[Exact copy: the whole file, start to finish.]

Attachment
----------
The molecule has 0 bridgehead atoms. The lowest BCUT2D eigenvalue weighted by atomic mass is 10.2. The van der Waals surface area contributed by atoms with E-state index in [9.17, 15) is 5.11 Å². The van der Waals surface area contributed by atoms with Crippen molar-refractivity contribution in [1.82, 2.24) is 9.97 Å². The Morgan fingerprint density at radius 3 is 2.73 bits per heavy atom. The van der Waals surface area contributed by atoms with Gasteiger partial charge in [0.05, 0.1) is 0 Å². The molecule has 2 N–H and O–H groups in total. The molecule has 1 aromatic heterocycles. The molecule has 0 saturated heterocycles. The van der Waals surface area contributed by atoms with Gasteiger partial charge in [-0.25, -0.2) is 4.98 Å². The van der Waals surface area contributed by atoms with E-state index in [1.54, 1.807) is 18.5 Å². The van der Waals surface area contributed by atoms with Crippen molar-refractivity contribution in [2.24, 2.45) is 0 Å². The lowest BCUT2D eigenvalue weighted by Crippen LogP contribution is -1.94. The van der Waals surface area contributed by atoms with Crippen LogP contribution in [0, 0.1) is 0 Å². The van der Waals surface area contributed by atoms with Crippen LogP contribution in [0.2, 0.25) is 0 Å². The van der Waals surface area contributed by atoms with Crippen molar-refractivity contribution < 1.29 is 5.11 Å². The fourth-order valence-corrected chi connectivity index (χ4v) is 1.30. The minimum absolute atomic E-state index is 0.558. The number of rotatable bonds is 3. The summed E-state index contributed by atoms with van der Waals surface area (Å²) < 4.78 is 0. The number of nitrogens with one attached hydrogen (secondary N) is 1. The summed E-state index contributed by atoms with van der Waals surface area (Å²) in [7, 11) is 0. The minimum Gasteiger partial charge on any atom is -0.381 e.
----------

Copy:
The molecule has 0 bridgehead atoms. The lowest BCUT2D eigenvalue weighted by atomic mass is 10.2. The van der Waals surface area contributed by atoms with E-state index in [9.17, 15) is 5.11 Å². The van der Waals surface area contributed by atoms with Crippen molar-refractivity contribution in [1.82, 2.24) is 9.97 Å². The Morgan fingerprint density at radius 3 is 2.73 bits per heavy atom. The van der Waals surface area contributed by atoms with Gasteiger partial charge in [0.05, 0.1) is 0 Å². The molecule has 2 N–H and O–H groups in total. The molecule has 1 aromatic heterocycles. The molecule has 0 saturated heterocycles. The van der Waals surface area contributed by atoms with Gasteiger partial charge in [-0.25, -0.2) is 4.98 Å². The van der Waals surface area contributed by atoms with E-state index in [1.54, 1.807) is 18.5 Å². The van der Waals surface area contributed by atoms with Crippen molar-refractivity contribution in [2.24, 2.45) is 0 Å². The lowest BCUT2D eigenvalue weighted by Crippen LogP contribution is -1.94. The van der Waals surface area contributed by atoms with Crippen LogP contribution in [0, 0.1) is 0 Å². The van der Waals surface area contributed by atoms with Crippen LogP contribution in [0.2, 0.25) is 0 Å². The van der Waals surface area contributed by atoms with Crippen molar-refractivity contribution < 1.29 is 5.11 Å². The fourth-order valence-corrected chi connectivity index (χ4v) is 1.30. The minimum absolute atomic E-state index is 0.558. The number of rotatable bonds is 3. The summed E-state index contributed by atoms with van der Waals surface area (Å²) < 4.78 is 0. The number of nitrogens with one attached hydrogen (secondary N) is 1. The summed E-state index contributed by atoms with van der Waals surface area (Å²) in [7, 11) is 0. The minimum Gasteiger partial charge on any atom is -0.381 e.